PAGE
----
UPDATE: Feb. 13, 2019: Macquarie Infrastructure Partners (MIP) has closed the deal to purchase Wheelabrator Technologies from funds managed by Energy Capital Partners. The deal has received all necessary regulatory approvals.
"We are very pleased to partner with Wheelabrator and its management team to continue to provide high-quality waste-to-energy services in the communities that Wheelabrator serves. We look forward to working together in the years ahead to ensure Wheelabrator's continued success," said Karl Kuchel, CEO of MIP, in a press release.
- Energy Capital Partners (ECP) has entered a definitive agreement to sell Wheelabrator Technologies to Macquarie Infrastructure Partners (MIP), which operates within the Macquarie Group, for an undisclosed sum. Wheelabrator confirmed to Waste Dive that prior plans for an IPO have been cancelled as a result.
- "Over the last few years under ECP's ownership, we have enhanced our core business here in the United States and further developed on our strong pipeline of additional waste-to-energy projects in the United Kingdom. We are confident that the long term support from MIP will allow Wheelabrator to continue to operate as a trusted and reliable partner for its customers and continue to execute on our growth agenda," said President & CEO Robert Boucher in a statement.
- The deal is expected to close in Q1 of 2019 pending regulatory approval from the Federal Energy Regulatory Commission, Committee on Foreign Investment in the United States, Federal Communications Commission and New Jersey Department of Environmental Protection, among other conditions.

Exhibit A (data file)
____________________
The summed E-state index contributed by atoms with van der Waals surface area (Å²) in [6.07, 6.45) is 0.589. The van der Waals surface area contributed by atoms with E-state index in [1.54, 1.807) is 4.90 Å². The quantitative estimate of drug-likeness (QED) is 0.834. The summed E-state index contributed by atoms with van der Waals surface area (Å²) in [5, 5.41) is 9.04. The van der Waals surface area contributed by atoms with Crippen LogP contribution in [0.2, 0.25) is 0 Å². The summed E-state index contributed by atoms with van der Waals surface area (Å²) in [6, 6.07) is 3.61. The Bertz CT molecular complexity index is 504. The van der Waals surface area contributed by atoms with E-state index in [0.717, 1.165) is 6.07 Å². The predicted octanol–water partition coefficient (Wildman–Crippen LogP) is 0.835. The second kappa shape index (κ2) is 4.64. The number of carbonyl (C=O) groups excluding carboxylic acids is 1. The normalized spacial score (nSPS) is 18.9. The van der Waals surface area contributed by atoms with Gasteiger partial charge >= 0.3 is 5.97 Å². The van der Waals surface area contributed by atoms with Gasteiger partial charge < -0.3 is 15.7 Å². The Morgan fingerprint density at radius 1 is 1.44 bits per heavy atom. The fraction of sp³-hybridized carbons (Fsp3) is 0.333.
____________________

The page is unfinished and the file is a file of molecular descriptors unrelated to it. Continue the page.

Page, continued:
The company has been taking a more public-facing stance in recent months, including a July announcement of IPO plans and a large booth at WASTECON in August. At the time, any IPO announcement was said to still be months away. Now, Wheelabrator said it was working to finalize the S-1 for a public filing with the SEC when ECP entered into the Macquarie deal.
Wheelabrator touts itself as the pioneer of WTE in the U.S., with an initial Massachusetts facility in 1975, and is the second-largest WTE operator in the U.S. market. The company also has a growing presence in the U.K. for a combined annual processing capacity of more than eight million tons and electricity output of 782 MW. This deal will include all 26 of the company's assets — including 19 WTE facilities, three power plants and four ash monofills.
Three of those WTE facilities are currently under construction in the U.K., where Wheelabrator, Covanta and others have seen new potential for growth in recent years. All of them are also slated to open in 2019, making this deal potentially more appealing to MIP.
However, this deal could also come with some level of potential expense. Wheelabrator recently announced plans to close a Florida facility, leaving its fate unclear. The company also continues to face community tension around facilities in Maryland, Massachusetts and elsewhere, which may lead to new capital costs in the future.
As energy prices remain low, the U.S. WTE market has also become tougher to operate in without prioritizing new revenue streams from special waste, metals recovery or other areas. Covanta, the only publicly-traded U.S. WTE company, continues to adapt its own business model and is considering some facility closures as a result.
These financial realities were seen as one reason why Waste Management sold Wheelabrator to ECP for $1.94 billion in 2014. Though given a Macquarie unit's recent partnership with Covanta on European projects it's clear the firm still sees strong potential in waste-to-energy.